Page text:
The author notes the spread of Greek power from Alexander the Great (356–323 B.C.E.) through his successors, down to Antiochus IV Epiphanes. This Seleucid king's harsh treatment of the Jews and brutal imposition
of Hellenic culture upon them led Mattathias to revolt.
Alexander's army reached the remotest bounds of the author's Mediterranean world, the Beas river of the Punjab in northern India. In his pride, Alexander accepted divine honors.
Alexander died at Babylon in June, 323 B.C.E., at the age of thirty-two. After his death, Alexander's generals fought over his empire. Three powers emerged, the Antigonids of Macedonia, the Ptolemies of Egypt, and the Seleucids of Syria.
Antiochus IV, surnamed Epiphanes, i.e. “[God] manifest” but nicknamed “madman” (Gk. epimanes), was the son of Antiochus III, “the Great.” On the father's defeat by the Romans at the battle of Magnesia (190 B.C.E.), the son was sent as a hostage to Rome to insure fidelity to the treaty of Apamea (188 B.C.E.). See 8.6–8
The renegade Jews were led by Jason (Joshua), the brother of the Jewish high priest Onias III; see 2 Macc. 4.7–20
Ptolemy VI Philometor (180–145 B.C.E.).
Antiochus robbed the temple to replenish the royal treasury depleted by war.
Antiochus invaded Egypt again in 168 B.C.E. Forced to retire by the Roman emissary Popilius Laenas, who threatened war with Rome, Antiochus vented his wrath on Judea,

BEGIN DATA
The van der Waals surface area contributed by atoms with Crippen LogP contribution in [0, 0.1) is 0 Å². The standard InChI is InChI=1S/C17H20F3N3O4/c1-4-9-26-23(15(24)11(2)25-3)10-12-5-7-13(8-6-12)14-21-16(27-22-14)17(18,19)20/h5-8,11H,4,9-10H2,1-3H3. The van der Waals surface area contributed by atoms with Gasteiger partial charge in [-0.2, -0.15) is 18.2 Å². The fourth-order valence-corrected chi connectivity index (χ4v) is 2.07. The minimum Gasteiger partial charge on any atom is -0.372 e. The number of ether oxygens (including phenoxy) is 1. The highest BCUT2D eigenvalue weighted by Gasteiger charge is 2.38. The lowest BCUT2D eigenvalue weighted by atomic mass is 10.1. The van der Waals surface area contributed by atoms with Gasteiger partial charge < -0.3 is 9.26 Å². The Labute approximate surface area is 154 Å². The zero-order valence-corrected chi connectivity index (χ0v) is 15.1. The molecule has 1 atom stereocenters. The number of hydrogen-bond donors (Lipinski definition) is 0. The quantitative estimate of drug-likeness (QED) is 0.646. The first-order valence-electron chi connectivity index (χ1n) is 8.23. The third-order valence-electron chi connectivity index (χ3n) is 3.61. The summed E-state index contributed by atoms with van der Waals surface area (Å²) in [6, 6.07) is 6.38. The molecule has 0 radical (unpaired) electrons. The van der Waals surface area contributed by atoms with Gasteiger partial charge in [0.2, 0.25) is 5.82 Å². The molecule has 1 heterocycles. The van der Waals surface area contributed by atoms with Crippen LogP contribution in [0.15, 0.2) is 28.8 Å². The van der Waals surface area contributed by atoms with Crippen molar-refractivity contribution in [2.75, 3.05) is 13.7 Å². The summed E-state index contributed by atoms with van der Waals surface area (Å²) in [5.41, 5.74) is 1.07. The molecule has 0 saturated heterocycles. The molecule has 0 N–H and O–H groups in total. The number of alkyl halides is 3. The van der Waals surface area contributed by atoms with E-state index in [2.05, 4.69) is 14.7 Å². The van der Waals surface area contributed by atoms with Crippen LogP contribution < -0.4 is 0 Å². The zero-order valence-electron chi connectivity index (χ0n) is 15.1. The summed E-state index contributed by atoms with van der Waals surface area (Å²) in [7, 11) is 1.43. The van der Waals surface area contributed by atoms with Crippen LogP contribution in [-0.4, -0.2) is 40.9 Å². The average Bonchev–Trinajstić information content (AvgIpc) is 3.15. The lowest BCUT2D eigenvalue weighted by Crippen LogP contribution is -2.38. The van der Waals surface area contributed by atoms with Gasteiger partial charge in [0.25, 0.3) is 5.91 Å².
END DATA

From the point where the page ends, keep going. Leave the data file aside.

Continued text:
which he thought to be in revolt. See 2 Macc. 5.1–14
. Two years later than Antiochus' first Egyptian campaign, i.e. in 167 B.C.E., Apollonius, chief of the Mysian mercenaries, was sent to put down the unruly city again; see 2 Macc. 5.23b–26
Impious foreigners (Seleucid troops) and renegades (Hellenizing Jews) now fortified the westernmost hill of Jerusalem. This citadel remained
in their hands until 141 B.C.E., when Simon drove them out (1 Macc. 13.49–50
A lament similar to that of Ps. 79
Hoping to weld into a political unity the many ethnic and linguistic groupings over which he ruled, Antiochus IV decreed a
common culture (Hellenism) and religion (the worship of Zeus Olympios) for all of his subjects. For Jews, conformity to the
decree meant abandonment of the Mosaic Law and apostasy from the God of Israel.
On December 7, 167 B.C.E., Antiochus built an altar to Zeus Olympios on the temple's altar of holocausts (see v. 59
). This abomination replaced the Holy of Holies as the center of worship in the temple, and the worship of Zeus replaced that of Israel's God.
Apparently, Jews adopted Grecian shrines for their streets and houses.
Book of the Covenant: the Law of Moses.
December 17, 167 B.C.E.
See 2 Macc. 6.18–7.42
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